How an il­lit­er­ate wife ‘wrote’

Friends tran­scribed let­ters to help a Union sol­dier con­nect with his fam­ily

The Washington Post - - METRO - BY MICHAEL E. RUANE

In 1864, an ir­ri­tated Union sol­dier named John C. Arnold wrote to his wife, Mary Ann, back in Penn­syl­va­nia, com­plain­ing that he’d had no re­cent let­ters from her. “Dear wife, what is the rea­son you don’t write of­tener?” he wrote from the front lines. He had waited for her epis­tles in vain, he said.

But John, 33, might have guessed the rea­son, as Mary Ann noted later.

“You know that I cant write my­self,” she re­sponded, so “I cant write when I pleas.”

Mary Ann Arnold, 31, was il­lit­er­ate. She could not write and signed her name with an X. She was then rais­ing five chil­dren by her­self in a vil­lage on the Susquehanna River, and had to ask friends and neigh­bors to write out her let­ters to her hus­band.

While John’s let­ters to her in Port Trevor­ton, Pa., al­ways ar­rived in his flow­ery hand­writ­ing, hers to him ar­rived in the var­ied hand­writ­ing of whomever she could get to write for her. On both sides, spell­ing was of­ten pho­netic and punc­tu­a­tion rare, but the let­ters are il­lu­mi­nat­ing.

Since 1937, the Li­brary of Congress has had the cou­ple’s cor­re­spon­dence, which in­cluded locks of chil­dren’s hair she sent to him, but it an­nounced in a Nov. 1 blog post that the let­ters have been dig­i­tized and posted on­line.

Sev­eral of their chil­dren wound up in Wash­ing­ton. One be­came a prom­i­nent doc­tor with the pub­lic school sys­tem.

Michelle A. Krowl, the Civil War spe­cial­ist in the li­brary’s man­u­script divi­sion who wrote the blog post, said Mary Ann’s let­ters ap­pear in the hand­writ­ing of three or four peo­ple.

Some­times, her let­ters iden­ti­fied who had writ­ten them.

“Hal­loo old John, I wrote this let­ter,” copy­ist Har­riet Straub wrote in the mar­gin of one.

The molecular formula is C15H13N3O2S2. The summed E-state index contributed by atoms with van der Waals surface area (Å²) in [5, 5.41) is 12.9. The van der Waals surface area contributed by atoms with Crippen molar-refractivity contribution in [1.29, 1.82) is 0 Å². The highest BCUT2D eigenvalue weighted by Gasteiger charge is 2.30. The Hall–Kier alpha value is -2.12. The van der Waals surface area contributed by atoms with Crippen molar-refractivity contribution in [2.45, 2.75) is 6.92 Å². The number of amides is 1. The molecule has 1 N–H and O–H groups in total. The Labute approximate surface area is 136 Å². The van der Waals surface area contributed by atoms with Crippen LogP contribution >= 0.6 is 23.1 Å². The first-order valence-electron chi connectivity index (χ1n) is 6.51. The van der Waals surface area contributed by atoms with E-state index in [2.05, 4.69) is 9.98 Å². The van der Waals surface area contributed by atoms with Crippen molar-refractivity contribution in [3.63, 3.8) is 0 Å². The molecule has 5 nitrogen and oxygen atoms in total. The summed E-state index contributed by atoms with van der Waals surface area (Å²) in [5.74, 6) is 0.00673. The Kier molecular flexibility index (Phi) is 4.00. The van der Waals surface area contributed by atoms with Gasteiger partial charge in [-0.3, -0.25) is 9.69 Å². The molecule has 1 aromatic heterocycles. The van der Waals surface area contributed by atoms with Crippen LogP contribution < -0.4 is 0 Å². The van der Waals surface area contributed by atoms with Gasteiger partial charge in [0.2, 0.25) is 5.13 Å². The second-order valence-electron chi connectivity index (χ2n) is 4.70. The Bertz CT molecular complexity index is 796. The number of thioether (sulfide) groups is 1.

Some­times, Mary Ann would men­tion who had writ­ten a par­tic­u­lar let­ter. In one case she mailed John a “pen­syl” and noted later that neigh­bor David Keller had writ­ten the let­ter that went with it.

Some­times, she could find no one to help her.

“I re­ceived your kind and well come let­ters,” some­one wrote for her on June 15, 1864, but couldn’t re­ply be­cause “I hat no­body to write for me.”

On Aug. 28, writ­ing from Harpers Ferry, W.Va., her hus­band urged her to try her hand at one. He wrote out an up­per and low­er­case al­pha­bet for her to study.

“Write your selfe,” he urged. “I can read any writ­ing. I will send you the let­ters in this let­ter, then you must learn.”

He signed off, “Your true and cin­sear hus­band till death,” adding, “kiss the babys for me.”

The cor­re­spon­dence is an in­ti­mate look at how one ru­ral fam­ily, with the help of its com­mu­nity, man­aged to stay in touch dur­ing the war. Mary Ann had to trust her sen­ti­ments to her writ­ers. And, as she prob­a­bly couldn’t read, John likely knew his let­ters were be­ing read aloud by some­one else.

The let­ters also re­veal the im­pact the war had on the small com­mu­nity. John Arnold fought in some of the war’s worst bat­tles, and he told in his let­ters of the deaths of lo­cal men. He of­ten re­ported on the well-be­ing of the lo­cal “Chap­man Boys,” sol­diers from Chap­man Town­ship, adja- cent to Port Trevor­ton, where he and oth­ers had en­listed and ended up in Com­pany I of the 49th Penn­syl­va­nia In­fantry Reg­i­ment.

John was slightly wounded in the leg at the bloody Bat­tle of Spot­syl­va­nia in May 1864 and was killed at the Bat­tle of Sailor’s Creek on April 6, 1865.

He had been home on leave in Fe­bru­ary 1865, and the cou­ple’s sixth child was born Dec. 4, 1865.